The constant supply of cheese that we had packed earlier, gave us the much needed energy boost to conquer the last steps towards the Durbar. At the entrance was the Bhairabhi Temple, the medieval stone lions still guarding its gate. I paid a quick tribute to the Bhairab and moved on towards the courtyard where the Durbar laid still, a remarkable feat with 7 stories of Nepal’s engineering marvel.

The Durbar had now been converted into a museum. After buying tickets we just had 15 minutes as per the rule to explore the place. The Durbar was segregated into various levels, the common room, the servants’ area, the meeting hall, the Kings bedroom where Pritivi Narayan Shah’s bed was preserved and kept intact, the military block and at the seventh floor was the area where the prisoners were kept.

After exploring the Durbar, we all met at a nearby courtyard, couple of paces away and it was time to bid farewell to Nuwakot. We stopped at 35 Kilo, where dinner was served and we headed back to Kathmandu thereafter.

Sujal ShakyaSujal Shakya

The much awaited hike to Nuwakot Palace took place on Sunday morning. Most of the hikers gathered at the office around 7:30am. I was truly excited as the destination was completely new to me and it was my first hike from Deerwalk.

To begin our journey we first bought some snacks from Bhat-Bhatteni supermarket to fill our tummy along the way. After shopping we headed straight to our destination. We traversed the beautiful scenery of mountains and hills while listening to music. The chilling weather and the warm company of my colleagues added delight to new experience.

After one and half hour, we reached 35 Kilo where we stopped for lunch. Everyone was hungry and the weather was cold; another good reason for a warm cup of tea.

After about 3 hours of journey in the van we reached Battar from where we started our hike. Just as we started walking, it began to rain. Not so perfect weather for a hike, but we were well prepared, for it had been gloomy for days and as we headed for our much awaited destinations, some slips and laughter brightened our day.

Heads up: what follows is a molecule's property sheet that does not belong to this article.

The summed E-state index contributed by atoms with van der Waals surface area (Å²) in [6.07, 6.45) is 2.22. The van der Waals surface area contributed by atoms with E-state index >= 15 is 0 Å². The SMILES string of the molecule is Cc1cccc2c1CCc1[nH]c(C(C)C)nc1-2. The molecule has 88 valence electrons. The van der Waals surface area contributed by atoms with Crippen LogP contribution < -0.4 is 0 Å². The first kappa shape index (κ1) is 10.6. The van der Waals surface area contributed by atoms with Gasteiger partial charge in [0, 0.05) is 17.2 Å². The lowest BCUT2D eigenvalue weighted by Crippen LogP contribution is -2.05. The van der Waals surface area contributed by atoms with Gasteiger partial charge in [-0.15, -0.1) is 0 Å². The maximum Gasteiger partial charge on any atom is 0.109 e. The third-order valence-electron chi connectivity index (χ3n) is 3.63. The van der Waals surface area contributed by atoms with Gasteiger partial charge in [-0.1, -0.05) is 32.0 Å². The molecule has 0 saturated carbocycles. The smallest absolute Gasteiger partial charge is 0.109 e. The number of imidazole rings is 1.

We climbed up the hill through the forest and slippery road for an hour to reach the palace. Difficult and tiring as the hike was, what we came to see at the end, relished our hearts reliving us from all the exhaustion. The exquisite palace was located about 48 miles (77 km) from Kathmandu. This pagoda style Nuwakot palace was built by Prithvi Narayan Shah over more than 250 years ago. It is said to be built in about 5 years time. No wonder the beauty still remains as stunning as if it were just created.

The seven storied palace holds a significant importance since ancient times and is the main attraction of Nuwakot district. We went into the palace and observed interiors of each floor. The magnificent sculptures and beautiful embroidery spoke of all the hard work and talent of the ancestors.

There were many temples and religious shrines around the Nuwakot palace. The Bhairavi Temple and Taleju Temple however are the most popular.

After wandering around the palace for a few hours we didn’t realize so much time had passed. No time was long enough to explore all the excellence of the palace, but it was time for us to head back so we got into our van that had been waiting for us.

Recollecting all the enjoyment of the day, we returned back home tired but joyous and content.
My first hike to the Nuwakot Palace was something I shall cherish for a lifetime.